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Discussion in 'UK Railway Discussion' started by Whistler40145, 19 Apr 2019.
By harmonised you mean slowed down.....
SNCF are arguably the most experienced out of all three high speed bidders.
Virgin/Stagecoach have done a good job on the classic side of the WCP for many years.
Many people thought Stagecoach was the best option with the SW retender -they were probably right (with no details of the Stagecoach bid until after). Past experience with First for many is often horrific, and I say that being disappointed about losing TPE. Admittedly MTR haven’t really demonstrated their skills in the UK to make a completely sound judgement.
Except there is no intention within NR to do that.
MTR operates TfL Rail.
MTR as part of the SWR are purely financial backers.
I know that the DfT works in mysterious ways its wonders to perform, but I don't understand the need for the WCML/HS2 TOC to include an experienced operator of high speed trains. What is the rationale? As I see it:
the TOC has no direct responsibility for train maintenance as these days that is mostly done by the manufacturer. While it needs to have a good understanding of the engineering principles it doesn't need to know the details of train design and maintenance tolerances
whichever company builds and maintains the trains will have had many years experience in operating trains at speeds above 125mph. This, above all, is the company that needs high speed experience and is the primary contact point for train safety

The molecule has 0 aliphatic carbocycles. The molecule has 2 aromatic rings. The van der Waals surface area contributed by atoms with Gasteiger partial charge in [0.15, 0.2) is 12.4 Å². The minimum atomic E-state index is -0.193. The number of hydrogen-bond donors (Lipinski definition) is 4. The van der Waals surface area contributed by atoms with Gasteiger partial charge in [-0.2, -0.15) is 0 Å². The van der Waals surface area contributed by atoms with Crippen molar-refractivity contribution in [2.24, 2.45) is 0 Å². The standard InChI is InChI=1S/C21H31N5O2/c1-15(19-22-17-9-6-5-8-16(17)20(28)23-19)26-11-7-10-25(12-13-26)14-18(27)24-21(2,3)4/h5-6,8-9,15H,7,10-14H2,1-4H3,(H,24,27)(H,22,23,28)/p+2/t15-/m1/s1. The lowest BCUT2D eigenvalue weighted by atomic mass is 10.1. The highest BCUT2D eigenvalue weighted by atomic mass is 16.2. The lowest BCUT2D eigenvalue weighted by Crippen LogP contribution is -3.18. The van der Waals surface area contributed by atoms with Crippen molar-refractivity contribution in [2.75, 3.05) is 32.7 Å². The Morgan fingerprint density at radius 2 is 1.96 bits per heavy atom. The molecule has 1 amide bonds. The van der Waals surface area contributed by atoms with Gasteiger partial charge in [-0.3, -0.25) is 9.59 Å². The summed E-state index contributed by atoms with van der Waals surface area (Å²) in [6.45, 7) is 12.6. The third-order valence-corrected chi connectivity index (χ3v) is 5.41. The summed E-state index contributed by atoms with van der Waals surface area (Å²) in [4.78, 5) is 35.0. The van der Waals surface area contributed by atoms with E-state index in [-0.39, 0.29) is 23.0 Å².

British Railways managed a 25% increase in top speed without anyone holding its hand when the High Speed Trains entered service in 1976. Arguably vehicle dynamics are better understood now
as far as the TOC is concerned all that happens is that the train reaches the end of its journey in less time
track maintenance plays a critical rôle in the comfort and safety of operations. The infrastructure duty holder is not, currently, part of the TOC.
My suspicion is that the DfT wanted to avoid the situation that if any issues arose when HS2 opens they couldn't be placed at its door. It did this by publicly demonstrating it had taken all possible steps requiring that the selected bidder had 'high speed' experience. This fear of something embarrassing any future Secretary of State meant that such a requirement becomes 'policy' - at which point all common sense flies out of the window.
Am I right, or am I right?
 With the possible exception of the sudden loud bangs which every so often come from under Hitachi's Class 80X trains.
 But the results of the Williams review may more closely integrate operations and infrastructure in some manner.
Edit: bits added for completeness!
The DfT keep banging about HS2 being "world class".
For the TOC I should think that means things like safety, ticketing and PR, roll-out skills, integration with existing services, and how to work with several infrastructure providers (and the winner of the rolling stock competition).